The serious preacher, in choos- tellect will endure, that he may ing his subjects, will select such acquire the most striking and

are suited to make on his valuable thoughts which his subhearers deep practical impres. jeet will admit. sions. To make men better will The serious preacher, having be the end deliberately proposed thus acquired thoughts, will next in every discourse; and he will labor to express them with the pray to God for light and aid in greatest effect; and here he will the accomplishment of this most call in the aid of imagination. important work. Having with He will endeavour to borrow such views chosen his subject, the from nature, and every scene apreacher should awaken his in- round him, similitudes and allutellect, and concentrate his atten- sions, which will throw light, and tion, that he may conceive of it beauty, and animation on his with clearness and force. He discourse. I know that some should endeavour to spread it consider seriousness in the pulout in his mind, to view it in a pit as inconsistent with ornagreat variety of lights and con ment. If they mean that it is nexious, that he may furnish a inconsistent with a light and variety of useful and interesting frothy style, with an accumulathoughts. Dull, languid, trite, tion of pretty comparisons and and frigid refections, such as high sounding words, designed pall upon the ear from endless for self-display, they are right. repetition, should not content The flowery preacher, who aims him. His mind should toil. to play the orator, is unworthy


the sacred place he fills. But preacher, that he will possess a do not therefore suppose, that a high degree of this quality. But man to be serious must renounce he ought to cultivate, and to imagination, and clothe religion turn to account, whatever powin the homeliest garb. Chaste ers be possesses:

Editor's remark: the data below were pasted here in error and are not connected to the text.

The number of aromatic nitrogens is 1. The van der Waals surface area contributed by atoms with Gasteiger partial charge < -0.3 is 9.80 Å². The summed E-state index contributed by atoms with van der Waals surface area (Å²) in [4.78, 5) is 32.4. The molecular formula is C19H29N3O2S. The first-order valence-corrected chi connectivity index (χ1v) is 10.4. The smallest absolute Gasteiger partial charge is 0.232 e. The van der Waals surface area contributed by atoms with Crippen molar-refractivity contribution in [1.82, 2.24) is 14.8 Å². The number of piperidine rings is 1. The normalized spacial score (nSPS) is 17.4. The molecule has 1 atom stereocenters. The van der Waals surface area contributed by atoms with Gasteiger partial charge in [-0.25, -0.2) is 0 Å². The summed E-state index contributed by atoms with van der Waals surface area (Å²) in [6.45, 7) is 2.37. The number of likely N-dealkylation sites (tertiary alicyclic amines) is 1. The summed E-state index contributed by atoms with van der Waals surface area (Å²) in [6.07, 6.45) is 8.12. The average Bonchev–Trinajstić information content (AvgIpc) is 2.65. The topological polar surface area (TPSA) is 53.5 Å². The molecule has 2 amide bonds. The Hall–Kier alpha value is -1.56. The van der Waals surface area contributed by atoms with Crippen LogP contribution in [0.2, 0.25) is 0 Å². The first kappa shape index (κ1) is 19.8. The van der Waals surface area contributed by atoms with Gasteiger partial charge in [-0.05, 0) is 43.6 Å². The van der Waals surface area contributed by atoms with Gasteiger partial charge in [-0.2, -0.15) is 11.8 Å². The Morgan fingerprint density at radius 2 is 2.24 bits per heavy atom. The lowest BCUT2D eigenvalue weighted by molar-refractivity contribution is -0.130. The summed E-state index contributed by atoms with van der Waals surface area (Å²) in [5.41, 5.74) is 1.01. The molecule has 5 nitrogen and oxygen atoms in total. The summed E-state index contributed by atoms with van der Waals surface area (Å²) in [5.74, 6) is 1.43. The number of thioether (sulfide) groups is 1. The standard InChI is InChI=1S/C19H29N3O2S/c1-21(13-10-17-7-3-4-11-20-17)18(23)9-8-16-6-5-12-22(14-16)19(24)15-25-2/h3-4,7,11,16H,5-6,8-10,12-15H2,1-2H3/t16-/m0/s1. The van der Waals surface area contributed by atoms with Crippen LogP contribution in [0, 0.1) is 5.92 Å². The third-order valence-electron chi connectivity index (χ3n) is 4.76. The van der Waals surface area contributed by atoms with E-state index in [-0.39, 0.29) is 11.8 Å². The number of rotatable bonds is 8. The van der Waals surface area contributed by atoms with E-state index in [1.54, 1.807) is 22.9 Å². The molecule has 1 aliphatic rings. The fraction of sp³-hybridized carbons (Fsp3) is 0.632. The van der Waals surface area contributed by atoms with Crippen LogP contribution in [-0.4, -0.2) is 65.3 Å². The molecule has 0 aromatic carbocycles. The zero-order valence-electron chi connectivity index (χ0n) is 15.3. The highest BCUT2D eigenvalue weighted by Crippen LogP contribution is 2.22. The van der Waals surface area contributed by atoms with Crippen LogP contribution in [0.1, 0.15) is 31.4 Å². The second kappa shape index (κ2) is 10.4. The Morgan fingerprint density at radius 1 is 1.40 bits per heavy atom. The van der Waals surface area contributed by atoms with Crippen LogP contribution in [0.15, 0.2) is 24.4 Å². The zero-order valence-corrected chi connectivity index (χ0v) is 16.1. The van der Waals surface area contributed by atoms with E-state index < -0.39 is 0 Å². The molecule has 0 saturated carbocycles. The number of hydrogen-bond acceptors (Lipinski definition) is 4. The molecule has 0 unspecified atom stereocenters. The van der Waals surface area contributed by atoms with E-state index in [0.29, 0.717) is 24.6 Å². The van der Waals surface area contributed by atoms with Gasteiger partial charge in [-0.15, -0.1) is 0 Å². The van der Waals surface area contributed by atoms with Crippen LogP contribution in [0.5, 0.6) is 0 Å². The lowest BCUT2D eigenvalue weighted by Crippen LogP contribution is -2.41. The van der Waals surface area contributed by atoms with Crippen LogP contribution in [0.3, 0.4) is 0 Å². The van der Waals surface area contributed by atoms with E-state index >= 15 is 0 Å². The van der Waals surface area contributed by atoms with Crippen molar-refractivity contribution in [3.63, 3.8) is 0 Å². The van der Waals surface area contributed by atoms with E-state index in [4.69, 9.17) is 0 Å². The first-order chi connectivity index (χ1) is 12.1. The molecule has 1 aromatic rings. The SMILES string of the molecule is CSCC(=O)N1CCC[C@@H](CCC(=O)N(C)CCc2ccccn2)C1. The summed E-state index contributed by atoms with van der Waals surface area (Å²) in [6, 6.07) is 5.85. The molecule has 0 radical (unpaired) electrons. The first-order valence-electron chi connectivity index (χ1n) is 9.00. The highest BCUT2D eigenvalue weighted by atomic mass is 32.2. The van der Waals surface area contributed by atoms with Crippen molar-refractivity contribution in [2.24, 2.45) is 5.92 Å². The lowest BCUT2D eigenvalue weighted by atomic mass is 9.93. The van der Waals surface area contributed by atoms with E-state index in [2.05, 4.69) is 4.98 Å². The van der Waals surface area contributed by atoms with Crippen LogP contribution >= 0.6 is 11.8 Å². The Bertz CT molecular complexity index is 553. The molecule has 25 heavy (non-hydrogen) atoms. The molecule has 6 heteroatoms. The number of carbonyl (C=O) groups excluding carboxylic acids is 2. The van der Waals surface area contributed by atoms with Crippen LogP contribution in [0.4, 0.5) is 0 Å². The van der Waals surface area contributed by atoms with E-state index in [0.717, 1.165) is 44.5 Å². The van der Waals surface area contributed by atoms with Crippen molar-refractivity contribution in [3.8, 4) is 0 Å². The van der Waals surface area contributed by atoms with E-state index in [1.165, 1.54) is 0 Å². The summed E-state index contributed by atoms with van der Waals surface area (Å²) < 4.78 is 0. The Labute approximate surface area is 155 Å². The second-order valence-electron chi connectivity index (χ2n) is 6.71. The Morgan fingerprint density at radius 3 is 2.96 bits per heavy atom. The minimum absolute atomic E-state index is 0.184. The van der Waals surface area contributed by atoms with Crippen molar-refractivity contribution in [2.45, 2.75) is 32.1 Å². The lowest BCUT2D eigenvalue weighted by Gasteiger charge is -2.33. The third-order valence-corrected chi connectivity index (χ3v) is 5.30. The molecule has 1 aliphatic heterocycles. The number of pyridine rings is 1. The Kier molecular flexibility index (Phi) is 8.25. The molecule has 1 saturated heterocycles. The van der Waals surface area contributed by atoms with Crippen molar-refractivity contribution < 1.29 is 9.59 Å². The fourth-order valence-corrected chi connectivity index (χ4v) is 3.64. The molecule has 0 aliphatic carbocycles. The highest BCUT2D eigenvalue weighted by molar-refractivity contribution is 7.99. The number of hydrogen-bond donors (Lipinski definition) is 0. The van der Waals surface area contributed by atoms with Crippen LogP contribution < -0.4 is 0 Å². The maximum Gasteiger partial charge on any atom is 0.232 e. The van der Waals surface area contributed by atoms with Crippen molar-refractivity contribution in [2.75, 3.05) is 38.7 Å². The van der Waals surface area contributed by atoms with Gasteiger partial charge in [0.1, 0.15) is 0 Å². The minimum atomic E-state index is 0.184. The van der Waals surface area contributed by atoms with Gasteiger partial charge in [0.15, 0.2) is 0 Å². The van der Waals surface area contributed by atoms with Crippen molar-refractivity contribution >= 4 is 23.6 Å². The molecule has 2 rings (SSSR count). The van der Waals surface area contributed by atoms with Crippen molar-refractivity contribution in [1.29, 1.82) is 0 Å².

The art of ornament, designed to enliven communicating his thoughts with and recommend instruction, is felicity and vividness is an innot misplaced on the holiest valuable qualification for a pubtheme. It is the proper attire of lic instructer. These remarks piety and virtue. 'The nature are important, especially in the of man is ever to be consulted present discussion, because some by preachers. He is not pure think, that to preach seriously is intellect. He has fancy, and de- to preach without ornament. lights in its exercise. Naked Preaching, we are told, cannot truth may suit the philosopher; be too plain. If by plainness is but the multitude of men wish to meant perspicuity, the maxim have it arrayed in happy sim- cannot be urged too often on ilitudes. They cannot seize it, ministers. But it means somewhen it presents itself in the ab- thing more. Perhaps we shall stract propositions of the meta- not be uncharitable in supposing, physician. It inust be embodied, that in some cases this love of brought down to their senses, by plainness is the refuge of sloth. illustrations and resemblances No little labor is required to from visible objects. Let none collect striking illustrations, and say, that this propensity of our to place subjects in interesting nature is not to be gratified. lights; whilst nothing is easier Who cver gratified it more than than to repeat continually comJesus Christ? I know not in any nion ideas in worn out language. age or nation a teacher, whó The serious preacher will desire so tenderly adapted himself to no such plainness as this. Feelthe frame of the human mind, ing that the eternal interests of and who has adorned his instruc men are in a measure dependent tions with such variety and fe on his instructions, and that all licity of figurative language, as instruction is unavailing, unless Jesus. I do not refer merely to attention be attracted and securhis exquisite parables. Take ed, he will spare no effort to any of his discourses; take his give to the truth an attractive sermon on the mount. You can form. Having collected the best hardly find a truth, to which he thoughts, he will conscientiously has not communicated life and convey them in the best manner impressiveness by the aid of which his powers and improvemetaphor. Among the qualifi. ments will admit. eations of our heavenly Teacher, Much renains to be said, to I should certainly reckon the complete the delineation of serichness and exuberance of his rious preaching, but it must be imagination. It ought not in- deferred to a future number of deed to be expected of every the work.